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Creating Positive Adaptations

Positive adaptations (in lay terms 'results') are what every client wants and needs. Learn how to apply the exercise principles correctly (as shown) here and expect positive results to occur for every client.

When we stress our client’s with exercise their bodies go through several phases in order to adapt.  The adaptation model below shows the phases that a client goes through after a training session in order to ‘adapt’. 

Personal%2525252520Training%2525252520GAS%2525252520Model%25252525203A client’s fitness has a ‘normal’ level to begin with.  We then introduce some exercise stress which will ‘fatigue’ their body’s system(s).  During this phase (immediately after a workout) if you fitness tested the client they would appear less fit than they were immediately prior because you have fatigued their body (think of climbing the stairs the day after doing squats!)  The duration of the fatigue stage is dependent on how long and hard you train your client.

The next phase is the repair phase.  This is where the body starts to repair any damage that was done during the training session, and re-stock the energy stores.  The duration of this phase depends on how well your client looks after themselves in the hours and days post workout.

The adaptation phase is when their body is changing to cope with the stress it’s gone through so that if the stress was to recur they would be better equipped to handle it.  The degree of adaptation that occurs is dependent on the initial fatigue, the ability of the body to repair itself and the time and resources available to the body to adapt.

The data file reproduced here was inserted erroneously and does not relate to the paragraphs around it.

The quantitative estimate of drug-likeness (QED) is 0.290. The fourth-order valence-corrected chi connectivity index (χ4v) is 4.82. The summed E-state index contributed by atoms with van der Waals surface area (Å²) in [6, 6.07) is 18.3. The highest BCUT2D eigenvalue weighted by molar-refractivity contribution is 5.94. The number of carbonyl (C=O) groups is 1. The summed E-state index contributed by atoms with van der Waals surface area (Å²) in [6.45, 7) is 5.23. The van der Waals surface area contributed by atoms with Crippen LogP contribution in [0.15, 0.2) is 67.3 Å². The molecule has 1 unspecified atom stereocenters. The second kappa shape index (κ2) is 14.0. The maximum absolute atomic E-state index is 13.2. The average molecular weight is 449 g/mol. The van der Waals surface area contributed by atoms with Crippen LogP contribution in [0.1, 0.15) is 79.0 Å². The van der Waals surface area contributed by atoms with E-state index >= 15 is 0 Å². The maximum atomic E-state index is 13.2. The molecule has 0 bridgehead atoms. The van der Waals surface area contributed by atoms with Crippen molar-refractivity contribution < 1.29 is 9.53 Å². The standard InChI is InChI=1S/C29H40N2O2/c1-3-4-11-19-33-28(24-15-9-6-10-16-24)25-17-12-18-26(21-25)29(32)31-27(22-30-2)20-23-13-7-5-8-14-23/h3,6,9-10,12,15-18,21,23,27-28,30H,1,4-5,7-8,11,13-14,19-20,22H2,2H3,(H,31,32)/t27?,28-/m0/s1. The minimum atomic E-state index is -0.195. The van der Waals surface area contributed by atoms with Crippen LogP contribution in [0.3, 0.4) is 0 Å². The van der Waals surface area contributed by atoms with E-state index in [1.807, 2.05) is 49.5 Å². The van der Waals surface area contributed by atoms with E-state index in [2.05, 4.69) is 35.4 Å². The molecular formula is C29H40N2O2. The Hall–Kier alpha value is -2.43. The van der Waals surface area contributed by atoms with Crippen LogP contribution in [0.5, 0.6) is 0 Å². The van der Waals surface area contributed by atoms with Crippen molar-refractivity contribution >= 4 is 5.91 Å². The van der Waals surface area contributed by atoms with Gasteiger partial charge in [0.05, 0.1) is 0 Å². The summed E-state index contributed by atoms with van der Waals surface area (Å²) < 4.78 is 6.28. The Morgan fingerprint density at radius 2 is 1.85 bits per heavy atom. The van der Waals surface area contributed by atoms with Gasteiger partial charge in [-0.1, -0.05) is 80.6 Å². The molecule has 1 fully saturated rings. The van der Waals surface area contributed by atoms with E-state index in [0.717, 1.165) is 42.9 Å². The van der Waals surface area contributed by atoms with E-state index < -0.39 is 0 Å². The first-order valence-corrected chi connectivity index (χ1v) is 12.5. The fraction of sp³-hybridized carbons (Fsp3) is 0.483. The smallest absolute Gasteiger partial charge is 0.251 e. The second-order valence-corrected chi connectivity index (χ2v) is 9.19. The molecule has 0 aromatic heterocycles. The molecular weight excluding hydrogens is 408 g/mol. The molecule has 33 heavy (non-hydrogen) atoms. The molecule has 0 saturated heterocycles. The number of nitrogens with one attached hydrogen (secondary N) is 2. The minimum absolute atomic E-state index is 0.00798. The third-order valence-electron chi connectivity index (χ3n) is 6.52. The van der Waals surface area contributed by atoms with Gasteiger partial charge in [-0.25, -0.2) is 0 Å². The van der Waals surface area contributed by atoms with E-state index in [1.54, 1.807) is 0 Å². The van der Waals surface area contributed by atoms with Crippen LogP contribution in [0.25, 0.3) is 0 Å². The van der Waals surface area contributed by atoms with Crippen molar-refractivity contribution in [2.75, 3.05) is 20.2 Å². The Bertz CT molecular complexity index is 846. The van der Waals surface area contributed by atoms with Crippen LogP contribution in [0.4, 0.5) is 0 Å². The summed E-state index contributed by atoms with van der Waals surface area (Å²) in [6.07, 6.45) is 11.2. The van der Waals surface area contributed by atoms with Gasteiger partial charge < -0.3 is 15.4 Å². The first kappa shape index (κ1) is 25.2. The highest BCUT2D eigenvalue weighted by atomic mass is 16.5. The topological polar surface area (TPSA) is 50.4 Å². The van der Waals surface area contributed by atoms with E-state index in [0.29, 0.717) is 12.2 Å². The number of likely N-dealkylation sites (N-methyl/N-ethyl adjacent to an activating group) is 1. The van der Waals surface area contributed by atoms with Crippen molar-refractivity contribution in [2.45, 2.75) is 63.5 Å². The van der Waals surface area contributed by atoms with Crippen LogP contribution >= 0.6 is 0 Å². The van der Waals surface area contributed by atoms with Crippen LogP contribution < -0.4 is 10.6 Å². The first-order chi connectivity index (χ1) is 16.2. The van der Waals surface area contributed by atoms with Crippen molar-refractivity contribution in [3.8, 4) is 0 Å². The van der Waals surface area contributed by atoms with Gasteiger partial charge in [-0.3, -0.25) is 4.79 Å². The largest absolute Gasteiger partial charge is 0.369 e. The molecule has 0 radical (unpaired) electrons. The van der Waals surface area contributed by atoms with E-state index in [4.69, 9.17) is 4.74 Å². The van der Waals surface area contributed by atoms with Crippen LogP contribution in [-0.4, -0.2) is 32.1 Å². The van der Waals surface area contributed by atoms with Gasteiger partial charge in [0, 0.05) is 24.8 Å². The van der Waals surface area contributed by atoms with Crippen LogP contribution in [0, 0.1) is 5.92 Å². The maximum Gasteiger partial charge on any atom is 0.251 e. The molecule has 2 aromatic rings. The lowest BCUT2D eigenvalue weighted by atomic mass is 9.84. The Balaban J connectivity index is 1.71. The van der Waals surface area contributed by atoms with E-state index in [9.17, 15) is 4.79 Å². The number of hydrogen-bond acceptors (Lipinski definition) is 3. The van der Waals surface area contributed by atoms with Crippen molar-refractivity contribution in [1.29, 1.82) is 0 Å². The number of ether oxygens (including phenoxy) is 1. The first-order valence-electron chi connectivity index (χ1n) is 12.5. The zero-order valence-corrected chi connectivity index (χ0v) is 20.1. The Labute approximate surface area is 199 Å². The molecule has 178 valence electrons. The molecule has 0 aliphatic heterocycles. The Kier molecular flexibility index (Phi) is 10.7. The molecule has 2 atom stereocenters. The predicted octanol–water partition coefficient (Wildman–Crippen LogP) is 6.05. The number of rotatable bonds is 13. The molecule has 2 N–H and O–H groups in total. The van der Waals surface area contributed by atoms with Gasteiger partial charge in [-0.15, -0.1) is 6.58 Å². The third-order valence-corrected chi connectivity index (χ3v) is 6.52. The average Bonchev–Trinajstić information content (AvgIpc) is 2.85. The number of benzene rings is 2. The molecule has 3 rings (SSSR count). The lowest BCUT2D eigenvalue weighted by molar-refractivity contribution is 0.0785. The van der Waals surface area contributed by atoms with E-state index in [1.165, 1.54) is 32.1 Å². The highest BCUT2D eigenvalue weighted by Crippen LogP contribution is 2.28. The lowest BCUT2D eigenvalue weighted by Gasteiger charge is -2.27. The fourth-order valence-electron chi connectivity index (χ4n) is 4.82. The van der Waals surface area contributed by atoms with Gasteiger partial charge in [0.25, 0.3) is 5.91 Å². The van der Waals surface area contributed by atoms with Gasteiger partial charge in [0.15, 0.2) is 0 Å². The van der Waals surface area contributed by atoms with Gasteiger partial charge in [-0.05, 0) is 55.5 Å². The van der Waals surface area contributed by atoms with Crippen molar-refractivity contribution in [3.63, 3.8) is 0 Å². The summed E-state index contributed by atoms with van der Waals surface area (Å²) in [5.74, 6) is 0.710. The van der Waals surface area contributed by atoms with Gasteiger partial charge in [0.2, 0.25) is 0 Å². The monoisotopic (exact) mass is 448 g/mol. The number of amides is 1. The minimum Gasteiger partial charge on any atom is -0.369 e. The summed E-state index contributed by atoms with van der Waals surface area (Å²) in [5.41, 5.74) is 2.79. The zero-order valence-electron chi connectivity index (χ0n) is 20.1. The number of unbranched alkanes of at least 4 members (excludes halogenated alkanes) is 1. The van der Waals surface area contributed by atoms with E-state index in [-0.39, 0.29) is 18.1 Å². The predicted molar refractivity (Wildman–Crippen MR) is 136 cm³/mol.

The total amount of time, from the time of the initial overload until the peak of adaptation, can be called ‘recovery’ time.  The total duration of the recovery time depends on the general health and lifestyle of the client and the volume of the overload (workout) just completed (more on workout volume shortly).

Generally a client will recover more rapidly if they:Personal%2525252520Training%2525252520GAS%2525252520Model%25252525203

  1. Get adequate sleep
  2. Eat a healthy diet
  3. Stretch / warm down
  4. Stay hydrated
  5. Have lower stress levels
  6. Receive massage
  7. Get adequate rest before exercising again
  8. Are free of illness or disease
  9. Use performance enhancing drugs



How does the correct application of the exercise principles create positive adaptations?


Personal%2525252520Training%2525252520GAS%2525252520Model%25252525204Overload is created by manipulating the four FITT principle variables; frequency, intensity, time and type.  Frequency is how often the client exercises, intensity is how hard they exercise, time is how long they exercise for (sometimes called duration) and type is the sort of activity we select for our clients (sometimes called ‘mode’).

 As an example I may get a client to run on the flat around the park (type), three times a week (frequency), at a pace that is comfortable for them – a 6/10 say (intensity), for about 30 minutes every run (time).

Each mix of FITT variables will create a certain type of fatigue, repair and therefore adaptation.  So, when we try to create change for a person we usually focus on a fitness component or two and use the FITT variables to ensure the fatigue we are creating will cause the changes we want and will eventually get them to the result they are after.

Click here for a table that can be used as a guide when prescribing training for various fitness components.


What principles apply to creating overload?


Specificity – you must know your client’s goal, and know the fitness component you are focusing their training on, and understand their current fitness level, to get them toward their results.  Knowing these things allows you to select the FITT that will produce optimal results without being too little or too much.Personal%2525252520Training%2525252520GAS%2525252520Model%25252525204